Pedwar llew tew
Heb ddim blew
Dau 'rochr yma
A dau 'rochr drew

Four fat lions
Without any hair
Two on this side
And two over there

The lions cannot be seen from the A55 although the idea of raising them to road level has been suggested from time to time.

Construction and use

Commemoratory engraving of the engineers behind the Britannia Bridge, with Robert Stephenson in the center, published 1868

Begun in 1846, the bridge was opened on 5 March 1850. For its time, it was a bridge of "magnitude and singular novelty", far surpassing in length contemporary cast beam or plate girder iron bridges. One aspect of its method of construction was also novel; the box sections were assembled on-shore, then floated out into position before being lifted into place.

Stephenson went on, in short order, to design the High Level Bridge in Newcastle Upon Tyne, which can be seen as a second and more elegant version of the Britannia Bridge; and the design of the bridge and the construction techniques employed also influenced Isambard Kingdom Brunel in the design and construction of the Royal Albert Bridge across the River Tamar at Saltash.

Fire and reconstruction

During the evening of 23 May 1970 the bridge was greatly damaged when boys playing on the bridge dropped a burning torch, setting alight the bridge's tar-coated wooden roof (see Britannia Bridge Official Fire Report, BBC News video). As a consequence the bridge was completely rebuilt by Husband & Co.. The new design had spans which were supported by additional archways. The new bridge reopened to rail traffic on 30 January, 1972.

In 1980, almost 10 years after the fire, the upper road level opened which carried a single-carriageway section of the A55 road.

Proposed bridge improvement

In November 2007, a Public Consultation exercise into the ‘A55 Britannia Bridge Improvement’ commenced. The perceived problems stated include:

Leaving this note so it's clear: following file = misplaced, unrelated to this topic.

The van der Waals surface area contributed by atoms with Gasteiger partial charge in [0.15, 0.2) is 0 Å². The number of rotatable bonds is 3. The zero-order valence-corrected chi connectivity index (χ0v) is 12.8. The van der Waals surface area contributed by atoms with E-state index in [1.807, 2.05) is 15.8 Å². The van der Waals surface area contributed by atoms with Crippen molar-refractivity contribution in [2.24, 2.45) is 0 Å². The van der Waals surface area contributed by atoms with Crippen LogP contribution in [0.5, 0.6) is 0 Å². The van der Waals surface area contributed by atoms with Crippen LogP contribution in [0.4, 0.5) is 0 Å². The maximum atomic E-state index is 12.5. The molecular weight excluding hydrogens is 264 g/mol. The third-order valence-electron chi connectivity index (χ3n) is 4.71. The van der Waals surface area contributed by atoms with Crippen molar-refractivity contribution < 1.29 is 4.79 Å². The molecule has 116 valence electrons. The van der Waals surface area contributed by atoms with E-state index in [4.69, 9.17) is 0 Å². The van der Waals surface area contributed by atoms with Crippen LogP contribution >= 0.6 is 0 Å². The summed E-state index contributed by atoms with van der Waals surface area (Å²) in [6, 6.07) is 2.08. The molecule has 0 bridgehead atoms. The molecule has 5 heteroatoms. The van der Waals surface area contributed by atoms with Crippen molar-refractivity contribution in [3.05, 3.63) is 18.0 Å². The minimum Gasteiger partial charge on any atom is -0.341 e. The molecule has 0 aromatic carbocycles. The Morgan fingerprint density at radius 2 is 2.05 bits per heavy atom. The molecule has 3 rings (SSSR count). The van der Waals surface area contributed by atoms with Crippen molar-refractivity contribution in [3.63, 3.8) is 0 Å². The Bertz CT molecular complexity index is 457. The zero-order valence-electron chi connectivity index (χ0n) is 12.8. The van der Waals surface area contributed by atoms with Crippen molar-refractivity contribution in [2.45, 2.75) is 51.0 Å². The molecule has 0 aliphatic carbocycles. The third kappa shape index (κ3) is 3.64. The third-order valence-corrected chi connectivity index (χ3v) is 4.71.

• It is the only non dual carriageway section along the A55
  • Congestion during morning and afternoon peak periods
  • Congestion from seasonal and ferry traffic from Holyhead
  • Queuing at the junctions at either end
  • Traffic is expected to significantly increase over the next 10 years or so

In the document, four options are presented, each with their own benefits and constraints

  • Do Nothing. Congestion will increase as traffic levels increase.
  • Widen Existing Bridge. To do this, the towers would have to be removed to make room for the extra lanes. This is an issue as the bridge is a Grade 2 Listed Structure and also as the bridge is owned by Network Rail. The extra lanes would have to be of reduced width as the existing structure is not capable of supporting 4 full width lanes.
  • New multi span concrete box bridge alongside. Building a separate bridge would allow the existing bridge to be used as normal during construction. The bridge would require support pillar(s) in the Menai Strait which is an environmental issue as the Strait is a Special Area of Conservation. Visual impact would be low as the pillars and road surface would be aligned with the current bridge.
  • New Single Span Cable Stayed Bridge. This would obviate the need for pillars in the Strait, but the bridge would have a large impact on the landscape due to the height of the cable support pillars. This is also the most costly option.

Respondents were overwhelmingly in favour of seeing some improvements, with 70% favouring the solution of building a second bridge.[1]

See also

Stephenson's only other tubular iron bridge, the Conwy railway bridge between Llandudno Junction and Conwy, remains in use, and can be seen at close quarters from another of Telford's elegant suspension bridges crossing the River Conwy.


  • Norrie, Charles Matthew (1956) Bridging the Years - a short history of British Civil Engineering, Edward Arnold (Publishers) Ltd
  • Rolt, L.T.C. (1960) George and Robert Stephenson: The Railway Revolution, Penguin, Ch. 15, ISBN 0-14-007646-8
  • Rapley, John (2003) The Britanna and other Tubular Bridges, Tempus, ISBN 0-7524-2753-9


External links

Coordinates: 53°12′58.5″N 4°11′9″W / 53.21625°N 4.18583°W / 53.21625; -4.18583


Got something to say? Make a comment.
Your name
Your email address